I first heard the term “community” related to SQL Server back in 1999, when I participated in the original planning meetings to form an international user group, which eventually became the Professional Association for SQL Server (PASS). Although I had been participating in online help forums, starting with CompuServe in 1992, and had been given the Microsoft MVP award every year since 1993, I never really thought that what I was doing was related to community. I just liked reading about what other people were doing with SQL Server, and because I had experience with Sybase going back to 1987, I found that there were many questions I could answer. I discovered that I really enjoyed helping people out.  I liked the idea of a user group organization, primarily because I thought the idea of a big conference devoted just to SQL Server sounded like a terrific idea.

So when people at the original PASS planning meetings talked about the SQL Server community, I assumed they were just talking about all the users of the product. But since that time, community has been used more and more to describe something different, and truth be told, I’m not sure exactly what someone means when they say it. Microsoft has been using the term and has quite an online presence for its technical communities at http://www.microsoft.com/communities/default.mspx. Microsoft also uses the term when describing the MVP program at http://mvp.support.microsoft.com, and refers to its MVPs as “community leaders,” even if all an MVP has done to earn the award is sit in his/her office and answer questions on the public newsgroups. Microsoft even has employees whose jobs are to interact with and support the communities for various products.

I’ve noticed an overuse of the word “community” lately in conjunction with online gathering places such as Facebook. Through Facebook you can join one of thousands of groups, usually based on some shared interest, whether professional or personal, presumably for the purpose of social interaction. These groups are referred to sometimes as communities. Joining a group makes me think I should participate in it, and I just don’t have time to join online chats, even if the topic is fascinating to me. I don’t have time to visit my friends right here in town, and spending time interacting online is the last thing I want to do.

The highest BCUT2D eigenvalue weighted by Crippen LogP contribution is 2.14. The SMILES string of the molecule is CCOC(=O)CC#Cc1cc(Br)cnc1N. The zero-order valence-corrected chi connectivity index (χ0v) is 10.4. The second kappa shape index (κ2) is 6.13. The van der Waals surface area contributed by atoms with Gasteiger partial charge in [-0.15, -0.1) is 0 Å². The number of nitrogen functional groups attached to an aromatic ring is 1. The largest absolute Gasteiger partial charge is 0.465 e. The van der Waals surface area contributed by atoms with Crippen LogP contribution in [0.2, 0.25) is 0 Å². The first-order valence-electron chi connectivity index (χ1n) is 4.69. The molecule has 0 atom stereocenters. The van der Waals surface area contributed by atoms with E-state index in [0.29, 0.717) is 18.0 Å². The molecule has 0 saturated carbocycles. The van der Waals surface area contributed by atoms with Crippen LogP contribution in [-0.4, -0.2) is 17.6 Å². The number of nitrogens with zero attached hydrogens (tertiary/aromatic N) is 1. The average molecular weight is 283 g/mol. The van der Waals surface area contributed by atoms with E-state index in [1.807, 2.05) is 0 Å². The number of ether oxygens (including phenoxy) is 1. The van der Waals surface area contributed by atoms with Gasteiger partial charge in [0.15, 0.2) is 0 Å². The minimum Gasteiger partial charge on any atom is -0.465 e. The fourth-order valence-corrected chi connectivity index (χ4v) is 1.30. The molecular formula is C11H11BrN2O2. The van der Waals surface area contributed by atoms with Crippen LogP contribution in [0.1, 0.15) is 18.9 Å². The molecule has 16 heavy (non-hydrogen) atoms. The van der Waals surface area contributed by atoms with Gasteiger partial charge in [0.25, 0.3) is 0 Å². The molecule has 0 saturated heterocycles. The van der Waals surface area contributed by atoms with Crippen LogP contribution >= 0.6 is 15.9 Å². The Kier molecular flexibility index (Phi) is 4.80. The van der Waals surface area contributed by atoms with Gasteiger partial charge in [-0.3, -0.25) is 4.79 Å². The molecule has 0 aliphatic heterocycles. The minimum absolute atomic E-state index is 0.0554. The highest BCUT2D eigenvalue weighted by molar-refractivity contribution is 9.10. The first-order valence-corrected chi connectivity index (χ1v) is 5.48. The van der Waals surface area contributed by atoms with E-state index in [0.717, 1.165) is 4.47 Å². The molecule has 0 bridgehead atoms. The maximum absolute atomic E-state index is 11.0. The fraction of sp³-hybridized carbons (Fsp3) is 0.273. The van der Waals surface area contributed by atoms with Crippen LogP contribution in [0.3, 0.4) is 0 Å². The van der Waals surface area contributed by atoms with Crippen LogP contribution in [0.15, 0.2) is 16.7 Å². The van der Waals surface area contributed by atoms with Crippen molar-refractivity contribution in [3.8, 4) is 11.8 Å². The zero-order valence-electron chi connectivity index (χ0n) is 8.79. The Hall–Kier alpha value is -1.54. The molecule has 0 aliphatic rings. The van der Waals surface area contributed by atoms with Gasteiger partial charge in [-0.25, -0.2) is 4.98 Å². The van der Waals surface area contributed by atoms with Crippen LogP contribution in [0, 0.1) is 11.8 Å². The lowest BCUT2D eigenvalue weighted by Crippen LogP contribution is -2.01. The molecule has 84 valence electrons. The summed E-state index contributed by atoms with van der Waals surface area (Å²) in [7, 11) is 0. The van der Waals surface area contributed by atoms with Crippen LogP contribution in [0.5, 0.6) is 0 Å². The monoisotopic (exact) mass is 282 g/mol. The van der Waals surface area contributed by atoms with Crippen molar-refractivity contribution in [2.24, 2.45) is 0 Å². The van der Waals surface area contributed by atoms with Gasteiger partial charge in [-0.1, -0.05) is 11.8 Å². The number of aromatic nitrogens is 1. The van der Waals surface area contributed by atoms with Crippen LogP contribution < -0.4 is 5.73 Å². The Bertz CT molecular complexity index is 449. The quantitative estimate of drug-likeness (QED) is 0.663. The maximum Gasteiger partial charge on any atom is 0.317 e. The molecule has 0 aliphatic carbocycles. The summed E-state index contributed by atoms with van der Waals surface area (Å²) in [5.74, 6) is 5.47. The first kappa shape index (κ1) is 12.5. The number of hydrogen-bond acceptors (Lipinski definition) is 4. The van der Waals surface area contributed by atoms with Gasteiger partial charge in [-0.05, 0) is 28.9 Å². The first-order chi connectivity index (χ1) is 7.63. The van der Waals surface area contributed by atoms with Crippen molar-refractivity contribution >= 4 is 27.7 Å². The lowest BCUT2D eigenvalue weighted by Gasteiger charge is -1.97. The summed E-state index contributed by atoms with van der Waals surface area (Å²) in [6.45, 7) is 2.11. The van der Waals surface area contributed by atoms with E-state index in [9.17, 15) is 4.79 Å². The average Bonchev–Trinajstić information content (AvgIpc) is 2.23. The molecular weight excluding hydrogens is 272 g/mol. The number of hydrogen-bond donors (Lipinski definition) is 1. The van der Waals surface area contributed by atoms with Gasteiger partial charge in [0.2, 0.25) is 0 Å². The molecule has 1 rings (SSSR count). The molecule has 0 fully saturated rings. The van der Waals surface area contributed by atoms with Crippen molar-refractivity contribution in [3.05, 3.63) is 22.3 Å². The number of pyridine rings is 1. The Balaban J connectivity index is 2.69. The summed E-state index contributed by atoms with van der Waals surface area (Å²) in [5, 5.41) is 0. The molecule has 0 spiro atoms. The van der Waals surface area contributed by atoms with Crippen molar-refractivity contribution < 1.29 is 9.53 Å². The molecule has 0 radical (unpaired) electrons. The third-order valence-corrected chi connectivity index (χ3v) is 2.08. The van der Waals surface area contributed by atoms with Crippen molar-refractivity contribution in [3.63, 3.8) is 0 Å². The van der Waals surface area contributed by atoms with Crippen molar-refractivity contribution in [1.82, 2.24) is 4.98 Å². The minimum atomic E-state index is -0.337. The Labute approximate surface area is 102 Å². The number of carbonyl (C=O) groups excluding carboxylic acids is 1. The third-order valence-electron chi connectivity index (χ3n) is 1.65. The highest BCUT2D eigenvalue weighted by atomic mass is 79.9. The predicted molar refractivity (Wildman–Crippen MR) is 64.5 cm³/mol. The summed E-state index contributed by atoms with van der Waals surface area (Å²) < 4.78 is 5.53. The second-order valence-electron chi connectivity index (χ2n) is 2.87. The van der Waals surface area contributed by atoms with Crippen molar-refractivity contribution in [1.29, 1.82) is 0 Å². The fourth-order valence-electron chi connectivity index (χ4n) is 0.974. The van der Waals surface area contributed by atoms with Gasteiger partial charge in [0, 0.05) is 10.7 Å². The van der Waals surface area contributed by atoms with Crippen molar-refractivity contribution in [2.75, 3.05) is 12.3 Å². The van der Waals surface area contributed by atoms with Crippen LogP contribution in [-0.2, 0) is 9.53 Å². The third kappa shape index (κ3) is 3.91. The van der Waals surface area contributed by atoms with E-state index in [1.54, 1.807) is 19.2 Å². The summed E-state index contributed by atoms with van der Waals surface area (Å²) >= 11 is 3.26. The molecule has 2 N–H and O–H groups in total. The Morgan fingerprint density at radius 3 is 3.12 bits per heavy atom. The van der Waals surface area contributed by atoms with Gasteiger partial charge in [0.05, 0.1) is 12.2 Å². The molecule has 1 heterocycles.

However, just this past week I was in the UK with my friend Tony Rogerson, presenting a series of seminars. He talked about how we might advertise future seminars, and the trick was reaching the people who didn’t participate in community. (“There’s that word again,” I thought.) But as Tony went on talking, I realized that he didn’t really mean anything organized. He just was drawing a distinction between two types of SQL Server users. One type is the users who just do their jobs as best they can and possibly check the SQL Server documentation or Google when they have a problem they can’t handle. The other group is made up of users who try to find out more about the resources available before they have a specific need. They visit the online help forums just to see the kinds of questions people are asking, they might attend a conference or seminar occasionally, they might belong to a local user group, or they might even just go out for a beer with other SQL Server professionals and talk shop every once in a while.

It’s really just a difference between being reactive and proactive. People involved in the SQL Server community know what help is available before they need it and realize they don’t have to deal with every problem all alone.